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How can I see my retired internal drive?


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4 replies to this topic

#1 tos226

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Posted 08 October 2012 - 07:31 PM

Currently on my laptop is XP Pro SP3.
I have a drive which once was my internal laptop boot drive with Windows home and two other partitions, retired when I replaced that drive by a larger one.
Long ago when I connected it as a USB drive, it wanted to run Windows patches, which of course I didn't want nor need, since the purpose is just to hold it as is and maybe drag few files out.
So I wrote myself a sticky note, the real kind, to next time connect it holding SHIFT key so nothing would try to run.
Well, so I did just that today.
It's in devices as a USB Mass storage device, totally correct.
But it has no drive letters and basically invisible to windows explorer.

So my question is - how can I get to the drive contents on the system partition as well as the other data partitions without it triggering booting or other undesireable things?

Edited by hamluis, 08 October 2012 - 07:59 PM.
Moved from XP to External Hardware - Hamluis.


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#2 hamluis

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Posted 09 October 2012 - 08:06 AM

If you have a drive attached as a USB device...Windows does not/cannot boot from it.

Windows cannot run when it is anything other than the boot drive inside the computer, IME. Any other drive which is attached...no matter what is on it, Windows or not...will be seen merely as a storage drive, reflecting whatever files are placed on that drive. It will not be viewed as a bootable drive, but as a USB-connected device.

So...I don't understand what you are talking about.

Any hard drive attached as a USB device...should automatically be assigned the next available drive letter which has not been used.

If Windows fails to recognize such drive, that is a problem with either the drive or the connection, IMO. A functional problem with either may result in the drive being detected in Device Manager...but not in My Computer.

Louis

#3 Platypus

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Posted 09 October 2012 - 08:51 AM

Like Louis, I'm dubious about there being any interaction between the installations. I've done exactly as you describe both over USB and on IDE or SATA internal interfaces many times, to extract data from unbootable drives, without any difficulties. I suspect that by chance on the first occasion the live Windows installation on the computer had automatically downloaded Windows updates to apply to itself, and some had "install on next boot" status.

How does Windows display the drive in Disk Management?

To work out if the drive has simply died in its period of disuse, or if some quirk is upsetting the drive allocation in Windows, I'd suggest looking at the drive over USB from a Linux Live boot CD/DVD, and seeing if Linux can mount it. If not, then possibilities are faulty drive, faulty USB adapter or adapter & drive don't like each other for some reason. If Linux is happy with the drive, you should be able to access files and then a reformat might sort it out.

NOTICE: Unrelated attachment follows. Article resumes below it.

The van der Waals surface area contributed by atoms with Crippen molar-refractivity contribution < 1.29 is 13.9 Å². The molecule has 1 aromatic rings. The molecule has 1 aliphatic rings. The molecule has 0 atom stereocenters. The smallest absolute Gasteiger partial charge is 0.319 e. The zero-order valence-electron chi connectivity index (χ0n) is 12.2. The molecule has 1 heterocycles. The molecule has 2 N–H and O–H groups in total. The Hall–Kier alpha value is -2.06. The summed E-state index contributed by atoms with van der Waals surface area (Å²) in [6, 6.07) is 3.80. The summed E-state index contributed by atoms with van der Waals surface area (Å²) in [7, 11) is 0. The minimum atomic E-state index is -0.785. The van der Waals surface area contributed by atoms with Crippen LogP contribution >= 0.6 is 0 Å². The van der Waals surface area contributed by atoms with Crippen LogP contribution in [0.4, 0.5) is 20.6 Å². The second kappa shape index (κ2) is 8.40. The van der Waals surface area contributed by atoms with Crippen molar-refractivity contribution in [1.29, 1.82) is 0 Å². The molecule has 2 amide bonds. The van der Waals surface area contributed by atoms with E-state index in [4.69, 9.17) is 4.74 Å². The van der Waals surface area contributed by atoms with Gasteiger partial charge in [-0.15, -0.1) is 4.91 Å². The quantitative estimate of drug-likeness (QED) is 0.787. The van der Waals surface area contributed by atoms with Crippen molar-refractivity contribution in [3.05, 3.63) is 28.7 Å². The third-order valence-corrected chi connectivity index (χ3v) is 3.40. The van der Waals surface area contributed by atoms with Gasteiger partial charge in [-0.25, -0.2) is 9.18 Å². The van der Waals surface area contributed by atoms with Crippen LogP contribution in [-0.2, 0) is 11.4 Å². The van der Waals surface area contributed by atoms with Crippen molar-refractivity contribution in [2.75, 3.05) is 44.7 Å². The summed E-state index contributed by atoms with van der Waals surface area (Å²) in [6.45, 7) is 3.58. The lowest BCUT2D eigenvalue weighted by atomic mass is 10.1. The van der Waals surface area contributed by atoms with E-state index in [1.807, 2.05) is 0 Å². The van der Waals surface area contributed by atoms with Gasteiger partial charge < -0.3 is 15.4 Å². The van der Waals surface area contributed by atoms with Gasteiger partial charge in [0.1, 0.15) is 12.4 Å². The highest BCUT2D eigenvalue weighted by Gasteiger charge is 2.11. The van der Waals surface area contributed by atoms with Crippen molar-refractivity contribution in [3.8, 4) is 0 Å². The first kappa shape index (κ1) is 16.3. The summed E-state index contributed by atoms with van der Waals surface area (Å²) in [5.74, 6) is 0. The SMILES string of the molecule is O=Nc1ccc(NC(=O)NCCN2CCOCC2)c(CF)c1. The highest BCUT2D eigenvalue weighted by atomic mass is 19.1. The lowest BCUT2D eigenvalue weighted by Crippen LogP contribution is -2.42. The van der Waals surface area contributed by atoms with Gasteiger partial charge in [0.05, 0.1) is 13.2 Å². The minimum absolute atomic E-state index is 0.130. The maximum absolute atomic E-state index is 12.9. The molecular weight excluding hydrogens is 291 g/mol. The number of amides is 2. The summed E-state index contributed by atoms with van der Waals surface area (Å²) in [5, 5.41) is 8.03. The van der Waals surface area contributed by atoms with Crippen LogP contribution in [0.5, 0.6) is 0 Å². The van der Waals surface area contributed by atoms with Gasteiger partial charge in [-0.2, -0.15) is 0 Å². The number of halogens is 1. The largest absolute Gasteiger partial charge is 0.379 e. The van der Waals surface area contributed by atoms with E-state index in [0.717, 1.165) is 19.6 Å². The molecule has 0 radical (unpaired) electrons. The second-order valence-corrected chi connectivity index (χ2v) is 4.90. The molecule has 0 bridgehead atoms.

Edit: Just remembered, the last drive I had to do this with has a problem that makes it take 10 minutes or more to be ID'd and get a drive letter over USB. I've extracted genealogy records from it for the friend who owns it, but to access it, I've just got to go away and leave it for as long as it takes to mount.

Edited by Platypus, 09 October 2012 - 08:56 AM.

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#4 tos226

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Posted 10 October 2012 - 09:06 PM

I did get it to work, got few files I was looking for, then followed up to make me instructions, hence the delay to your handy suggestions :)
Situation is still a bit muddy. For instance when I boot Linux partition it behaves the same as Windows. I tried it several times, since Linux never fails to see things, except this time.
It appears that the power switch on my enclosure plays a role. If I connect the drive with the switch off and turn it on, explorer isn't showing drives even though it dings and is in devices. But when I connect with the switch in the on position, I do get drive letters after some delay, perhaps a minute or so.
Power switch state makes no difference on another computer where it's only usb1 and is pentium3 Compaq, and the drive connected directly to the box.
7-port powered hub also seems to play a role, but that's not clear to me yet. Direct connection to the laptop seems to have better luck.

It trying to boot from the old drive is not happening, as it shouldn't, this time.
hamluis, honestly it did happen, and went for updates. Since then, my auto updates service isn't running anyway so it would not succeed.
Platypus, interesting comments from you as well. I'm not dealing with a defective drive, it was perfectly fine when I removed it. When explorer doesn't issue drive letters, control panel Drive management doesn't even display the drive, even though hardware>devices sees it. When drive letters appear, then mmc sees everything just fine.
Anyway, what happened ages ago with the updating attempt, I have no idea :(

Thank you both for making me try harder. Muddy as my conclusions are, things are ok.

Edited by tos226, 10 October 2012 - 09:11 PM.


#5 hamluis

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Posted 16 October 2012 - 05:22 PM

You're happy...we're happy :).

Louis




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